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For the second time this academic year, the government have announced that schools are opening again to all students. Parents across the nation rejoiced, but the debate has restarted as to the impact on children’s education.
Extended periods of time away from the normal school environment will have affected students’ learning, particularly for the most disadvantaged. Responsibility for GCSE and A-Level assessment has been returned to schools again, fuelling uncertainty for students and teachers alike. Words like ‘summer school’, ‘additional funding’, and (worst of all) ‘catching up’ are being batted back and forth like some kind of verbal tennis match.
As a teacher, I can’t help but feel like my students are the ball in this analogy. They’ve been bounced from school to home to school again with no particular control over where they go or what they get to do. And all the while, they’ve been listening to a narrative that tells them they have fallen behind. I worry that my students have lost confidence in themselves.
This is a far greater challenge to deal with than catching up on missed lessons. How can we get our students to believe they are going to be okay? Do we even believe it ourselves?
The return to school signals change and uncertainty for everyone. We hope that we will be able to resume ‘normal life’ by the summer, but holding onto faith that we’ll recover feels like self-delusion.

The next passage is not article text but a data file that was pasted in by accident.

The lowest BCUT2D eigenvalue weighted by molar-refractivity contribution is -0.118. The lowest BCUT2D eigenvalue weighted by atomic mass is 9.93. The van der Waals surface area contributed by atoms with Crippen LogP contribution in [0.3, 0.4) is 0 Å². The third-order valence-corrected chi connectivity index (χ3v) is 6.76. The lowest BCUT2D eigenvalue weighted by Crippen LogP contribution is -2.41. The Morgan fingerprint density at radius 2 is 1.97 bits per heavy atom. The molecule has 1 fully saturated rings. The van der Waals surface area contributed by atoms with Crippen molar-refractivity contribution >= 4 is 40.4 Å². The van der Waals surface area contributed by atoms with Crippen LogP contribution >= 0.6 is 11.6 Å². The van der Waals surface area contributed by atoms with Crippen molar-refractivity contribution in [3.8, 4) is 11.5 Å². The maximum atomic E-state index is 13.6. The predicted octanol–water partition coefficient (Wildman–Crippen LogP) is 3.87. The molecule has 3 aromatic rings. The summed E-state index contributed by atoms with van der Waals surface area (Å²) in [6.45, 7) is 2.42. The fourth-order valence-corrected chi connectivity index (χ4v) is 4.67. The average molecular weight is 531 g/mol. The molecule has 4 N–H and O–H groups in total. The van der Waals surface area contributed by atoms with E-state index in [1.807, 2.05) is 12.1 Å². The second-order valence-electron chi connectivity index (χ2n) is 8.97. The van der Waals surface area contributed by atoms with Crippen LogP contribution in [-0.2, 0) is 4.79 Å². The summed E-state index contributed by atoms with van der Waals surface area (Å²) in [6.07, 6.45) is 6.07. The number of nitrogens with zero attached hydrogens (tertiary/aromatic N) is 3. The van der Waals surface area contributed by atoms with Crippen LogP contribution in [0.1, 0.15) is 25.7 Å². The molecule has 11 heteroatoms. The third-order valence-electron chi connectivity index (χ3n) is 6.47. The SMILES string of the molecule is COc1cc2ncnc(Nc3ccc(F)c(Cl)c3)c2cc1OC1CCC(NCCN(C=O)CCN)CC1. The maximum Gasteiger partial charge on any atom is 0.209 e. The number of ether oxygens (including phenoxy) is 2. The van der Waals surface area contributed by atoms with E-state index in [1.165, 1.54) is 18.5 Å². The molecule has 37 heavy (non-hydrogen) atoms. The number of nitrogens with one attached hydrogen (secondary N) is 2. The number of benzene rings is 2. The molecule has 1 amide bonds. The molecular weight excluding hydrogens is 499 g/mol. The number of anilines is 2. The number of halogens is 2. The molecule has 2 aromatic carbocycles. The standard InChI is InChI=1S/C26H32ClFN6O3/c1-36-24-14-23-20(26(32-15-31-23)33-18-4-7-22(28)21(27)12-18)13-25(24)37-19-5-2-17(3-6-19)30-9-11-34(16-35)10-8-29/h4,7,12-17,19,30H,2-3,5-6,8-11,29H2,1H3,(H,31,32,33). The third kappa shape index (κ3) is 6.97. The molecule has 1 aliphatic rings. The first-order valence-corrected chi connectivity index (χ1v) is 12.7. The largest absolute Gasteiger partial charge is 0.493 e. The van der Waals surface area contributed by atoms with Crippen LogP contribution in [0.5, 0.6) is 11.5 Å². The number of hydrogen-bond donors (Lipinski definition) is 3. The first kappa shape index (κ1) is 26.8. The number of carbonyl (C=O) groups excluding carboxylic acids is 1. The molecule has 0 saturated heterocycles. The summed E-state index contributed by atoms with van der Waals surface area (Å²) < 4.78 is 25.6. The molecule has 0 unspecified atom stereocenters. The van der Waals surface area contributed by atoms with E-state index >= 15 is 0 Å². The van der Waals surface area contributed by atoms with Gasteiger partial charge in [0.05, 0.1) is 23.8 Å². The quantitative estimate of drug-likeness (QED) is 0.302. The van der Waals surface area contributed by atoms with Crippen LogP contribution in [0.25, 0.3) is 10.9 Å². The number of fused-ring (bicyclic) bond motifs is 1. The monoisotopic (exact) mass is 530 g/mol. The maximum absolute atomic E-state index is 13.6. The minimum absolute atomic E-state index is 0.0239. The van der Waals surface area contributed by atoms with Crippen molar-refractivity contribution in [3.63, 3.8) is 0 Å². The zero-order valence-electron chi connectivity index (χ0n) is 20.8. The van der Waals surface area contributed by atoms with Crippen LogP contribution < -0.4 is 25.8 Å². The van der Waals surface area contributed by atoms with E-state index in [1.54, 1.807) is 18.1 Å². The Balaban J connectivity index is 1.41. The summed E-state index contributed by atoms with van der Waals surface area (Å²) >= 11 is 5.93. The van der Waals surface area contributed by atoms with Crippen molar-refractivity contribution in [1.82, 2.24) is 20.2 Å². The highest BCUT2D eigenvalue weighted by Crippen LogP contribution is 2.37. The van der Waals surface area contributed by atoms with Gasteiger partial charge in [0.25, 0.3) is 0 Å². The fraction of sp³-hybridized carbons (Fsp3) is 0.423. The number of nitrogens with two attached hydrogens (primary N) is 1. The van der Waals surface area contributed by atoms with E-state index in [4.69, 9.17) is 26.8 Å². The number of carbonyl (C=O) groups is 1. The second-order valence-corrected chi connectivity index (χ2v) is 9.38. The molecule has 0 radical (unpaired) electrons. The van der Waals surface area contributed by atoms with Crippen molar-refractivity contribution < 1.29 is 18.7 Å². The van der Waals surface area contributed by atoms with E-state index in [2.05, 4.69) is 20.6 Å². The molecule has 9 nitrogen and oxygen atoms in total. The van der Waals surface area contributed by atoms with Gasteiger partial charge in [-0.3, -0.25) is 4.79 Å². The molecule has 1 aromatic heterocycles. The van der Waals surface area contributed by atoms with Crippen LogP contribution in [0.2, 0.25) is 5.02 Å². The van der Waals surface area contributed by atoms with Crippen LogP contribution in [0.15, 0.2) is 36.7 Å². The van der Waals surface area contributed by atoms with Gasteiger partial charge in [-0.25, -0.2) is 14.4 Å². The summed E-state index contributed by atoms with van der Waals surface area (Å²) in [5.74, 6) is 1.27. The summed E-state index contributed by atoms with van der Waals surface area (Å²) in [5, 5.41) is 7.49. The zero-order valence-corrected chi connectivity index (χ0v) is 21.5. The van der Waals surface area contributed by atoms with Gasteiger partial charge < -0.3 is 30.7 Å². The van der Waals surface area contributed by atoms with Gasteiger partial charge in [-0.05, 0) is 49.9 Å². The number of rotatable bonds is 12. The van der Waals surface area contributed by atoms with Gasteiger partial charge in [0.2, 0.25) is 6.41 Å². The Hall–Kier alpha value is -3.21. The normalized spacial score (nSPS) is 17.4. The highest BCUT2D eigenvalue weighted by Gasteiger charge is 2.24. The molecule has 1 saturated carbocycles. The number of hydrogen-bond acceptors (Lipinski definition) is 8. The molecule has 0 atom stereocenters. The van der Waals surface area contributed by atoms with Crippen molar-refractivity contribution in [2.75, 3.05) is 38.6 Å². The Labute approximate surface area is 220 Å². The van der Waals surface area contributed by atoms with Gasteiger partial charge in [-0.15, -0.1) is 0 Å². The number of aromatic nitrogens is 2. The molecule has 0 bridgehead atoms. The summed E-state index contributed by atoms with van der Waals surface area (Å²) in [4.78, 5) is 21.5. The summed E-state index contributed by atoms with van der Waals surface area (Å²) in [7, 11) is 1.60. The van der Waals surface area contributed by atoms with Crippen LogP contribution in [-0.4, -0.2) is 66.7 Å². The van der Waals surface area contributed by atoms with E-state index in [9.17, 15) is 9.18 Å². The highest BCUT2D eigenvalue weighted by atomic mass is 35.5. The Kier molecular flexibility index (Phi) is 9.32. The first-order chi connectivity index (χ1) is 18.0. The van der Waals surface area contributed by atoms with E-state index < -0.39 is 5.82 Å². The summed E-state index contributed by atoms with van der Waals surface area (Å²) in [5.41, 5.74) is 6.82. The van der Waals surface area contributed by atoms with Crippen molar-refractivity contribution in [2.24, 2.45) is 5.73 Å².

My Christian faith is a bedrock in times like these. In Psalm 33, David talks about the ‘unfailing love’ of God (v5). It’s strangely hard to accept, being loved without needing to prove anything (be it to parents or teachers). Knowing that whatever happens, God’s love is unconditional and will be with us every step of the way. This constancy kindles peace as I navigate ‘unprecedented’ situations – life feels unexpected, but God is not.
I can’t tell my students if they’re going to ‘catch up’. Who knows if we’ll settle into our ‘new normal’ and pick up where we left off. But in God’s unfailing love I am completely certain. It’s this certainty I want my students to feel as they come back into my classroom. Modelling the constancy of that love, channelling it from God, may allow students, parents, and colleagues alike to find the same sense of peace and security that I have.
Kate is a secondary school French teacher, and lives in Nottingham.